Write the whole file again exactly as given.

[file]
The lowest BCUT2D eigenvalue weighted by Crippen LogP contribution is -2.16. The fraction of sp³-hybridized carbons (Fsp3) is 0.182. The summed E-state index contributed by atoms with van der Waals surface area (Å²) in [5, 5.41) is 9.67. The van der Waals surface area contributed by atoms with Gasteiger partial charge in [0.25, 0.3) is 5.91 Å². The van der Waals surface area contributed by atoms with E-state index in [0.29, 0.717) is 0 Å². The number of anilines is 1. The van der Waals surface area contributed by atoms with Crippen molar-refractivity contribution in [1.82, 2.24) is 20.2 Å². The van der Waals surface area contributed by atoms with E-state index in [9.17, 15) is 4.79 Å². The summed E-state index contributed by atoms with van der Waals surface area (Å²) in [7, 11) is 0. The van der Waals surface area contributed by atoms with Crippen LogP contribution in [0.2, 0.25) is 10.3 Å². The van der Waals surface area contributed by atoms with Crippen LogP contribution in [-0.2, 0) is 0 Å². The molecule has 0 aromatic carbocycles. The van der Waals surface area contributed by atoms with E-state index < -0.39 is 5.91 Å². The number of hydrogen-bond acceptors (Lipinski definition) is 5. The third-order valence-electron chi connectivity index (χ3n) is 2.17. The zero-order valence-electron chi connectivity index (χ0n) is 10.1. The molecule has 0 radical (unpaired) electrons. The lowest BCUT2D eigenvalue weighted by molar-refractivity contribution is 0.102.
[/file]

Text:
The lowest BCUT2D eigenvalue weighted by Crippen LogP contribution is -2.16. The fraction of sp³-hybridized carbons (Fsp3) is 0.182. The summed E-state index contributed by atoms with van der Waals surface area (Å²) in [5, 5.41) is 9.67. The van der Waals surface area contributed by atoms with Gasteiger partial charge in [0.25, 0.3) is 5.91 Å². The van der Waals surface area contributed by atoms with E-state index in [0.29, 0.717) is 0 Å². The number of anilines is 1. The van der Waals surface area contributed by atoms with Crippen molar-refractivity contribution in [1.82, 2.24) is 20.2 Å². The van der Waals surface area contributed by atoms with E-state index in [9.17, 15) is 4.79 Å². The summed E-state index contributed by atoms with van der Waals surface area (Å²) in [7, 11) is 0. The van der Waals surface area contributed by atoms with Crippen LogP contribution in [0.2, 0.25) is 10.3 Å². The van der Waals surface area contributed by atoms with Crippen LogP contribution in [-0.2, 0) is 0 Å². The molecule has 0 aromatic carbocycles. The van der Waals surface area contributed by atoms with E-state index < -0.39 is 5.91 Å². The number of hydrogen-bond acceptors (Lipinski definition) is 5. The third-order valence-electron chi connectivity index (χ3n) is 2.17. The zero-order valence-electron chi connectivity index (χ0n) is 10.1. The molecule has 0 radical (unpaired) electrons. The lowest BCUT2D eigenvalue weighted by molar-refractivity contribution is 0.102.